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Down with the upcut. Spiral upcut bits are useful in lots of instances, but are more expensive and not as versatile as straight bits. For this reason I recommend adding them to your core set if, and when, you need them.

Down with the upcut. Spiral upcut bits are useful in lots of instances, but are more expensive and not as versatile as straight bits. For this reason I recommend adding them to your core set if, and when, you need them.

In the November issue of Popular Woodworking Magazine I wrote an article outlining the router bits I consider to be the core of any powered shop. The workhorse bits of that core set are the straight bits.

Straight router bits come in three varieties: Spiral-upcut, spiral-downcut and straight-cut bits. The choice of which to use comes down to the specific job and your preferences.

The difference between straight and spiral bits is not only the helical shape of the cutting surface, but also how they function. With a helical shape, you get a shearing cut, which leaves the surface smoother with less tear-out. They’re great for trimming surfaces of highly-figured woods. 

A straight bit planes squarely across the surface of the wood, which makes its cuts subject to greater tear-out. Also, because a straight bit strikes the surface of the wood perpendicular to the direction of rotation, you’ll also get more chatter. A spiral bit stays in constant contact with the surface, resulting in less chatter. 

You can use the helical design of spiral-upcut bits to help hold the router and the work in position. The force from the cutting action tends to draw the router and workpiece tighter together. With a little creative thinking, you can use this action to hide potential tear-out or hold the router tight to a pattern on a piece where a straight cutter might leave things feeling less than stable.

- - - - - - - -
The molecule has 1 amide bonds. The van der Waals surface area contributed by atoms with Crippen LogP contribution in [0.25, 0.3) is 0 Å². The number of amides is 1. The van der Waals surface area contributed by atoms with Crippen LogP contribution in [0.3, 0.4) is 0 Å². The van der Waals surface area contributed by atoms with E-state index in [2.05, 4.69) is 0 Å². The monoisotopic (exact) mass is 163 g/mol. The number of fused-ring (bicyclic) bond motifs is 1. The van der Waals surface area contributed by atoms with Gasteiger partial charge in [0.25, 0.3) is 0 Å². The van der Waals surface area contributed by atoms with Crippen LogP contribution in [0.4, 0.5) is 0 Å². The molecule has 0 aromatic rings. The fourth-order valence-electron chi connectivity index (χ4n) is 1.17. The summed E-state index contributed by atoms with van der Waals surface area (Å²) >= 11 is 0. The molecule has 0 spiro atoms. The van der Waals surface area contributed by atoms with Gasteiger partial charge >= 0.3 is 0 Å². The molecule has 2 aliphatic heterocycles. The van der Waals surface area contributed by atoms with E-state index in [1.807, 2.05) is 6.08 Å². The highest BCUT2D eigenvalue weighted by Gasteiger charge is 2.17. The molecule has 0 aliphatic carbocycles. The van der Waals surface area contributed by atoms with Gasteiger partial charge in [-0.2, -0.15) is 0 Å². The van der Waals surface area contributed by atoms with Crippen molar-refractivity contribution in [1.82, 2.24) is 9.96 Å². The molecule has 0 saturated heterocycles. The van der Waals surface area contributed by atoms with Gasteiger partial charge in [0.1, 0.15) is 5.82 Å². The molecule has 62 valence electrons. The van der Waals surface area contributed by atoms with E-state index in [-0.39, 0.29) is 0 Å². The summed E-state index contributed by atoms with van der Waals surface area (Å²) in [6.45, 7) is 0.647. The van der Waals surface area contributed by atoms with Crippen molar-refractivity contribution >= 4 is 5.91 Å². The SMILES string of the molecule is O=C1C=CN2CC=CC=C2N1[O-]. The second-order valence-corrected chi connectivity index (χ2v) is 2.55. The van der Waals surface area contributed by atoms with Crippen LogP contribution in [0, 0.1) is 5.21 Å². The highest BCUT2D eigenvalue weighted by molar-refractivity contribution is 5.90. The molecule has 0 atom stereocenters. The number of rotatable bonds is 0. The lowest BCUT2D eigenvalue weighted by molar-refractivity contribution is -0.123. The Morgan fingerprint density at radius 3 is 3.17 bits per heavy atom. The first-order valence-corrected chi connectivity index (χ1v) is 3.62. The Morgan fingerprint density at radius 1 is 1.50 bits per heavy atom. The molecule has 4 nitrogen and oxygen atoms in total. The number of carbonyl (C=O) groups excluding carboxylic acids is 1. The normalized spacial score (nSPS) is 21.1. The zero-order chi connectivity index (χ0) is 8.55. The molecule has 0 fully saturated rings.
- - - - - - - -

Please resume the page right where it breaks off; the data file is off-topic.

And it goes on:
Spiral-downcut bits have the reverse effect, pushing the router and the work apart. This may not sound like an advantage, but when trimming or grooving a veneered surface, the down-cut bit causes less lifting and tear-out of the veneer.

It might sound like I am suggesting you only have spiral bits in your core group; I am not. In fact, none of the bits in my core set are spiral bits. I think they have their uses, but they are considerably more expensive and, in my opinion, not necessarily the best choice for every job. 

The spiral nature of the bits makes removing larger amounts of waste a more tedious and laborious job. I’ve found you just can’t take as deep a cut with them as you can straight bits; I own just a few spiral bits and I use them sparingly.

For more on what I consider to be my core set of router bits, and why, check out the November 2014 issue arriving in your mailbox soon. Not a subscriber? You can fix that by clicking here.

—Chuck Bender


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  • cagenuts

    “Straight router bits come in three varieties: Spiral-upcut, spiral-downcut and straight-cut bits”. There are actually four varieties as you forgot about the compression bit that combines the up-cut and down-cut helical cutting edges to give a lovely edge when trimming double sided laminate. One of the big advantages of an up-cut router bit is for mortising.

  • lcm7293

    I have heard that spiral bits are more prone to snap off when used to make a plunge cut. Is this true?

  • HawkeyeGuy

    Great info as usual from Chuck.

    A fellow woodworker with a day job as a machinist turned me on end mills as an option. You get a much greater selection of shear geometries, number of flutes, length of bits and cutting lengths, but are far less costly than spiral “router” bits. I paid $25 for a 1/2″ D 2 flute carbide end mill instead of $70 for a freud bit with the same specs…

    I’ve still got my straight bits when a task calls for a bottom piloted bearing bit, but for anything I can use a pattern bit (bearing toward the collet) I throw in a spiral bit and run the shank of the bit on the pattern.

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